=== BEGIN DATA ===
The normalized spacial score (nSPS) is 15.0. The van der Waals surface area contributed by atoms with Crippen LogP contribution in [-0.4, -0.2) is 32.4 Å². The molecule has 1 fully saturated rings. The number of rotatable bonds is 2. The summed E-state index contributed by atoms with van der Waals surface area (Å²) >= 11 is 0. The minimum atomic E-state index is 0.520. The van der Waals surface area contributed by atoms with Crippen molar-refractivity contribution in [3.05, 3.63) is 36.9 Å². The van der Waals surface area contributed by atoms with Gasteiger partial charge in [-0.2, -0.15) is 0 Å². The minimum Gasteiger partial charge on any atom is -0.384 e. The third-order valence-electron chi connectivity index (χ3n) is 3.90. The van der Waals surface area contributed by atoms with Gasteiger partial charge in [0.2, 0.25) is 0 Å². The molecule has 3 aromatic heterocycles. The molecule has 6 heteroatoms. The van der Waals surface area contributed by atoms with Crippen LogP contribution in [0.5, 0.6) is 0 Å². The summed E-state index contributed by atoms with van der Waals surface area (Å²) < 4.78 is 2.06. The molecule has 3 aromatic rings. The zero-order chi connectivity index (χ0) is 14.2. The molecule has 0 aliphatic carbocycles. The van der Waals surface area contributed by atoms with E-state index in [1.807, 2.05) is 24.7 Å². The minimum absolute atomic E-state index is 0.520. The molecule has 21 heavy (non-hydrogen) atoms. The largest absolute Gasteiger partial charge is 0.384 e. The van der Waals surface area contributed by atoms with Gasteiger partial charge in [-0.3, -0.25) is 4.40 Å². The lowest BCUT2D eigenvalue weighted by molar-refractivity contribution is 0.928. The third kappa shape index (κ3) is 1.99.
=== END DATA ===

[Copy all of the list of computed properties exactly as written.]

The normalized spacial score (nSPS) is 15.0. The van der Waals surface area contributed by atoms with Crippen LogP contribution in [-0.4, -0.2) is 32.4 Å². The molecule has 1 fully saturated rings. The number of rotatable bonds is 2. The summed E-state index contributed by atoms with van der Waals surface area (Å²) >= 11 is 0. The minimum atomic E-state index is 0.520. The van der Waals surface area contributed by atoms with Crippen molar-refractivity contribution in [3.05, 3.63) is 36.9 Å². The van der Waals surface area contributed by atoms with Gasteiger partial charge in [-0.2, -0.15) is 0 Å². The minimum Gasteiger partial charge on any atom is -0.384 e. The third-order valence-electron chi connectivity index (χ3n) is 3.90. The van der Waals surface area contributed by atoms with Gasteiger partial charge in [0.2, 0.25) is 0 Å². The molecule has 3 aromatic heterocycles. The molecule has 6 heteroatoms. The van der Waals surface area contributed by atoms with Crippen LogP contribution in [0.5, 0.6) is 0 Å². The summed E-state index contributed by atoms with van der Waals surface area (Å²) < 4.78 is 2.06. The molecule has 3 aromatic rings. The zero-order chi connectivity index (χ0) is 14.2. The molecule has 0 aliphatic carbocycles. The van der Waals surface area contributed by atoms with E-state index in [1.807, 2.05) is 24.7 Å². The minimum absolute atomic E-state index is 0.520. The molecule has 21 heavy (non-hydrogen) atoms. The largest absolute Gasteiger partial charge is 0.384 e. The van der Waals surface area contributed by atoms with Gasteiger partial charge in [-0.3, -0.25) is 4.40 Å². The lowest BCUT2D eigenvalue weighted by molar-refractivity contribution is 0.928. The third kappa shape index (κ3) is 1.99.